Guest Appearance – 19 Fine Days By Bruce

Trisha from Bird Table News has kindly shared her brother’s farming memories with me. Bruce has written a number of farming stories which I am going to post. This post is entitled 19 Fine Days and was first published in the Burton Fleming newsletter in 2004. Bruce’s farming memories will not only transport you back to 2004, but the 1950’s and 1960’s, so sit back and enjoy the trip down memory lane….

“Recently on the radio I heard comments that farmers would have great difficulty in completing the harvest before the end of September if the weather didn’t improve and hold up. It has surely been a miserable summer for them and everyone else. Hearing this conversation reminded me of a saying I heard when I was able to help out on the farm during the late 50’s, early 60’s. We only tend to remember the blue skies and sunshine but there were also times when comments and concerns were expressed about bad weather and the late harvests back in those days. It would have been during one of those wet summers that Maz, who helped out on the farm during the harvest, tried to console people that if the harvest wasn’t home by the end of September it would always get done in October.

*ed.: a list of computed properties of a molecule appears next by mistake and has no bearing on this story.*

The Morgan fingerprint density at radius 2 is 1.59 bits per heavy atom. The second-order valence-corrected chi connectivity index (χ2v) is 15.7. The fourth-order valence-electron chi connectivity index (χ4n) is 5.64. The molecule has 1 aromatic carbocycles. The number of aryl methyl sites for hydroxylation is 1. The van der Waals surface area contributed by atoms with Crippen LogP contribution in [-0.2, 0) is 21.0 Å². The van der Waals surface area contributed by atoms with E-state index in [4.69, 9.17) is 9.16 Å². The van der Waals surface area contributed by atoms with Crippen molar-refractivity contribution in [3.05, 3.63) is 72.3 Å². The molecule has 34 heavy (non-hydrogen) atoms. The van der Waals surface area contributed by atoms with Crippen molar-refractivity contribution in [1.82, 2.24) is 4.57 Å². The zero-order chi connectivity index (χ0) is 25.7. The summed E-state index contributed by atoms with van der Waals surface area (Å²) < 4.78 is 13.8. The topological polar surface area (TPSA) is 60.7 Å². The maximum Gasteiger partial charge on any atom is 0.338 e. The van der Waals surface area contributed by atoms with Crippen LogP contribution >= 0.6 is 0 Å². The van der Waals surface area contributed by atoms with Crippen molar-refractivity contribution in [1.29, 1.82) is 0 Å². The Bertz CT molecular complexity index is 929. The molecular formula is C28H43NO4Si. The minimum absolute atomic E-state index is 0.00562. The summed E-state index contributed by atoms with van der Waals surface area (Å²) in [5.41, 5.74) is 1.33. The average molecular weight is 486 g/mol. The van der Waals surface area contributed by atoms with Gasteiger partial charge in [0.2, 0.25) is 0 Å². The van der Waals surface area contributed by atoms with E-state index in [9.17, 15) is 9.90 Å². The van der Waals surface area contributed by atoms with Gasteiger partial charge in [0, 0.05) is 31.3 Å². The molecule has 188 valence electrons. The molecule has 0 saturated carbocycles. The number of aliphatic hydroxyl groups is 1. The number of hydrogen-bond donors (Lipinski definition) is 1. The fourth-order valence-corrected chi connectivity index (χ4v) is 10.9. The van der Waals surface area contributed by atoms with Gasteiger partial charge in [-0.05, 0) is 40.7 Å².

“There’s always nineteen fine days in October”, he would say with a certainty that nevertheless was no consolation to the farmer.

Of course in those days the reaper cut the corn into sheaves which had to be stooked in the field then led home to be stacked. If it rained there was nothing at all to dry the corn or straw except the wind and sunshine. Persistent wet weather meant that the sheaves still laying on the ground had to be turned inside out, each one by hand until they were all dry enough to be stooked. The stooks, if sodden, had to be re-stooked with the inner side facing outwards until the sheaves dried out and, of course, the corn stack had to be left dry always. To us kids they were marvellous summers but to the farmer in those days nineteen fine days in October must, at times, have been a Godsend.”

19 Fine Days By Bruce.

If you have a farming story, memory or farm visit that you would like to share then please send me your story and I will happily include it on a guest appearance post.